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What’s “New” about the Balanced Approach?

Bazemore, Gordon
June 4, 2015

Source: (2004) In Peter C. Kratcoski, ed., Correctional Counseling and Treatment, 5th ed. Long Grove, Illinois: Waveland Press, Inc. Pp. 124-155.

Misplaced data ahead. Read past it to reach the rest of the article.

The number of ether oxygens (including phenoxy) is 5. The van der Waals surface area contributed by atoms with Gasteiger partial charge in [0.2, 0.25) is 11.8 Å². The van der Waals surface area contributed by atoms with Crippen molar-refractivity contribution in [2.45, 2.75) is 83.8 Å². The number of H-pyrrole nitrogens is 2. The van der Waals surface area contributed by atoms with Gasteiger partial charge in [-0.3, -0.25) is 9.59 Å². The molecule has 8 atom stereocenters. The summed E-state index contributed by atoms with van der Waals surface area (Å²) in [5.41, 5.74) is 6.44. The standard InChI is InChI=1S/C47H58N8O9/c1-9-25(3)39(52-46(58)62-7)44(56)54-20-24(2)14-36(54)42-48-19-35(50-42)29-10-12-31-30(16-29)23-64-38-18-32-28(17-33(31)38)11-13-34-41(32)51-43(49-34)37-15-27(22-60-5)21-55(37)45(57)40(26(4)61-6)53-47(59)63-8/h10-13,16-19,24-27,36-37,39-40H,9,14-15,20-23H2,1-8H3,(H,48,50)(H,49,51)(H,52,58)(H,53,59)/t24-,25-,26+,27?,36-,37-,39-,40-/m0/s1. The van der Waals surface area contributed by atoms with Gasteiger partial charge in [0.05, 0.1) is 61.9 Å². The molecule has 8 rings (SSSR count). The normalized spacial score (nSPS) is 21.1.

According to Gordon Bazemore, the “balanced approachâ€? to juvenile justice consists of equal allocation of resources to seek three overall goals: accountability to crime victims; competency in offenders; and community safety. This was originally proposed in 1988 with respect to juvenile probation; it was later extended as a vision for the juvenile justice system as a whole. Over the years, it has become the basis of juvenile justice in a significant number of states in the United States. Additionally, in the late 1980s and 1990s, the restorative justice movement emerged; many have seen it as the underlying value or philosophical framework for this balanced approach. There have been confusion and controversy about the balanced approach, however. Some have seen it as little more than a new “veneerâ€? for the old system. Bazemore contends that the balanced approach mission has often been misunderstood and trivialized. Hence, in this chapter he attempts to show how the balanced approach is different from other approaches to juvenile justice, including the individual treatment mission and the new retributive (“just desertsâ€?) mission.


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